Regular readers of this blog are familiar with Almon Gray and his extensive analysis of the radio problems Amelia Earhart encountered on her last flight.
A pioneer in aeronautical communications, Gray enlisted in the Navy in 1930, where he was a radioman and gunner aboard cruiser-based aircraft. He went on to attain the rank of captain in the U.S. Naval Reserve, flew with Fred Noonan and was an important figure in the development of the Marshall Islands landing scenario as an original member of the Amelia Earhart Society.
After his initial Navy enlistment he signed on with Pan American Airways, and in 1935 helped build the bases to support the first trans-Pacific air service, and was first officer-in-charge of the PAA radio station on Wake Island. After the San Francisco-Hong Kong air route was opened in late 1935, he was a radio officer in the China Clipper and her sister flying boats. Later he was assistant superintendent of communications for PAA’s Pacific Division.
The following brief entry appeared in the July 1995 edition of the Amelia Earhart Society Newsletters, and was written on May 5, 1994, less than five months before his death. Titled “EXCERPTS From the pen of Al Gray,” we can be fairly certain that, unlike another notable Earhart researcher who changed his mind about a key piece of the Earhart saga long before he contracted his fatal illness, these were Gray’s final, well-considered opinions on a major question that has yet to be conclusively answered.
In his opening, I think Gray was more than kind to J.A. Donohue, author of the 1987 atrocity, The Earhart Disappearance: The British Connection, among the most incoherent Earhart books ever, in my opinion. (Boldface mine throughout.)
I like his questions about items in Donahue’s book. I have a copy of the book that was sent to me in appreciation of some information I had provided. It has a wealth of good basic data that I often refer to, but some of the interpretations made of the data seem very far out to me.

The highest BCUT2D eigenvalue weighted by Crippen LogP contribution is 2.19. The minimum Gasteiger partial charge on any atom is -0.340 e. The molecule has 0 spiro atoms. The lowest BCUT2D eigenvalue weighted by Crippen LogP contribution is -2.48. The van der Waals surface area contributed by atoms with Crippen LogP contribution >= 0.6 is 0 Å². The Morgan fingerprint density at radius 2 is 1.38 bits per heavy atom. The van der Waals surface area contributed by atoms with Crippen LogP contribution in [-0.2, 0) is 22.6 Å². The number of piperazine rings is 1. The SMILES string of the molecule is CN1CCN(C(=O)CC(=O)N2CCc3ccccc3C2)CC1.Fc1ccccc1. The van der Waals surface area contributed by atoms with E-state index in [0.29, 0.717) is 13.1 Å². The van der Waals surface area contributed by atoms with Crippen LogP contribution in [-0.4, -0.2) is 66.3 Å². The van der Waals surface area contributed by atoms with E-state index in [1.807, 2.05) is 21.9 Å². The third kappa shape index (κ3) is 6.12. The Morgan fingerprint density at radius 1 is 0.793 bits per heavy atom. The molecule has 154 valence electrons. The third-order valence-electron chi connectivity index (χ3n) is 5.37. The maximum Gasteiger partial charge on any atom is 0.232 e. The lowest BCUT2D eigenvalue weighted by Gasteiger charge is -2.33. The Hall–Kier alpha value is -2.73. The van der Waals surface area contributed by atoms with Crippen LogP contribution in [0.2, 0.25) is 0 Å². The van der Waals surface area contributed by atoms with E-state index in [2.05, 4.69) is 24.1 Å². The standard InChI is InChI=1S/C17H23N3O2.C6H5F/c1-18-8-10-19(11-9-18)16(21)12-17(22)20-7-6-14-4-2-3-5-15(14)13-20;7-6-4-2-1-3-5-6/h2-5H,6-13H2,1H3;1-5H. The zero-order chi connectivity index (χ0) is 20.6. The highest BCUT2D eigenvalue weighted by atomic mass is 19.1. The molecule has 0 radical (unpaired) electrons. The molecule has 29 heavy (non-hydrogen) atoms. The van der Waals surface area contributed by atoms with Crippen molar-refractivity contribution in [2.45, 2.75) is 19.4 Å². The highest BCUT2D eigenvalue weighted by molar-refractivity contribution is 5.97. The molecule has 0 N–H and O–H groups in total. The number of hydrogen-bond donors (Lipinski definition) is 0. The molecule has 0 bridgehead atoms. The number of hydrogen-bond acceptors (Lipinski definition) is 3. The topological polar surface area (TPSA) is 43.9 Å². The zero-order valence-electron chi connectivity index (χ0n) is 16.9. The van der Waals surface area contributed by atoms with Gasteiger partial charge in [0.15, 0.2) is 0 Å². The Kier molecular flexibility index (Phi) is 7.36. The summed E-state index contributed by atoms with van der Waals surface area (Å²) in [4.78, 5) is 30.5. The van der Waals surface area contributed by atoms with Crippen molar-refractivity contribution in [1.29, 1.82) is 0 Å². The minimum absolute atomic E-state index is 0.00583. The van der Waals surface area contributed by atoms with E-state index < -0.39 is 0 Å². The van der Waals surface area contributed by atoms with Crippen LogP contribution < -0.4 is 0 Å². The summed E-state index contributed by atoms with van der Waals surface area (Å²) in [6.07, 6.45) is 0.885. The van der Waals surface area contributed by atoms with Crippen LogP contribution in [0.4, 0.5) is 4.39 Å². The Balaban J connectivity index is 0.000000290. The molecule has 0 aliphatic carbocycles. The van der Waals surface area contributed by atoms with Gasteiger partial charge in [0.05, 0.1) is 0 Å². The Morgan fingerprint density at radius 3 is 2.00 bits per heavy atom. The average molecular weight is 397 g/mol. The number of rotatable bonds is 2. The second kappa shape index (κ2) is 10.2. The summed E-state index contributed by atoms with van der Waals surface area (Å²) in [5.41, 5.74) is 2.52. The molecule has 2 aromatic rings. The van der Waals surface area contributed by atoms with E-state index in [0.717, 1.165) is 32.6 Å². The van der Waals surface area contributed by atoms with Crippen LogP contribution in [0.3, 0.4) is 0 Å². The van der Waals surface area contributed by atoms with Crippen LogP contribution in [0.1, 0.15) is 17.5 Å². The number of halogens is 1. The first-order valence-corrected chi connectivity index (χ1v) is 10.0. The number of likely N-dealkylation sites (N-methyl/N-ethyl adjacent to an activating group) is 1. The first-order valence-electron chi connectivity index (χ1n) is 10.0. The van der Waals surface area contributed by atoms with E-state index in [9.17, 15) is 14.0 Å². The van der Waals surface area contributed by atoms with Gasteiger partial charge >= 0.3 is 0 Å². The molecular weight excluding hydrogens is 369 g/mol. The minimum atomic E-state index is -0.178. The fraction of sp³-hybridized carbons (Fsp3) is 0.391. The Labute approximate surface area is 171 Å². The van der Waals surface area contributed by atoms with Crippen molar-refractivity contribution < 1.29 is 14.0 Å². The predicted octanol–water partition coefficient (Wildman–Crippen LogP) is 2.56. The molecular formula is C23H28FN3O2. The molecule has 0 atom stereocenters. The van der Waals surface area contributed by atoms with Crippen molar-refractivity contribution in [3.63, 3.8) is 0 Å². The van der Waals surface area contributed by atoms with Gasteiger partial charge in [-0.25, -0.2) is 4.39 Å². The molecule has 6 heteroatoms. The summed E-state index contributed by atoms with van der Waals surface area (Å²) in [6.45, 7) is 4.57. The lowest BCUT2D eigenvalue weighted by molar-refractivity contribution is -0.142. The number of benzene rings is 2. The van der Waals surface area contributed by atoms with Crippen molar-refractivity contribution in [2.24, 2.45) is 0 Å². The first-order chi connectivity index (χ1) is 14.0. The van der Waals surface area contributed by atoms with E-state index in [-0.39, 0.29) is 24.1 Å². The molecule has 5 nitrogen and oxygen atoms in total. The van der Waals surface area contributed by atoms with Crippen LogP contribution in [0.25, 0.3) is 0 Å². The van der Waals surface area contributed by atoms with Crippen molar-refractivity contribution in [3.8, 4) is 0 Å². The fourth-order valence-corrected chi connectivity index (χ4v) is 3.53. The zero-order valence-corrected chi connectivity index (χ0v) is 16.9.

The photo finish aerial photography, with the supporting radio range carrying submarine seems particularly improbable. As a matter of fact, the more I learn the flight the less do I think that AE was engaged in military type espionage. The following paragraph [broken for easier reading] from a reply I made a while back to one of the early Earhart writers who now is working on a sequel, reflects my current thinking:
“As to AE’s mission, I’m probably naive but I do not believe she had any military type espionage mission, although she undoubtedly was keeping her eyes open for possible commercial air routes, and her landing at Howland probably was intended to support the politics of acquiring title to Howland, Baker and some other islands we were arguing about with Great Britain. I suspect that the President’s interest in the flight may have stemmed from AE’s personal relationship with Mrs. Roosevelt.
“I can easily visualize Mrs. Roosevelt having lunch with the President after one of AE’s White House visits and saying, ‘Franklin she is a dear girl! Isn’t there something you can do to help her with her flight?’ The President picks up the phone and calls the Secretary of the Navy and says in effect ‘I have a personal interest in a flight Amelia Earhart plans to make. I want you to help her in any way you can.’
“And so it went down the line, following the old maxim that ‘The expressed wish of a superior officer is an implied command.’ There were other and much better methods of getting military intelligence than using a civilian aircraft and an inexperienced intelligence officer.”
Gray died at 84 on Sept. 26, 1994 at Blue Hill, Maine. For a comprehensive review of all that’s been presented on this blog about Almon Gray, please click here.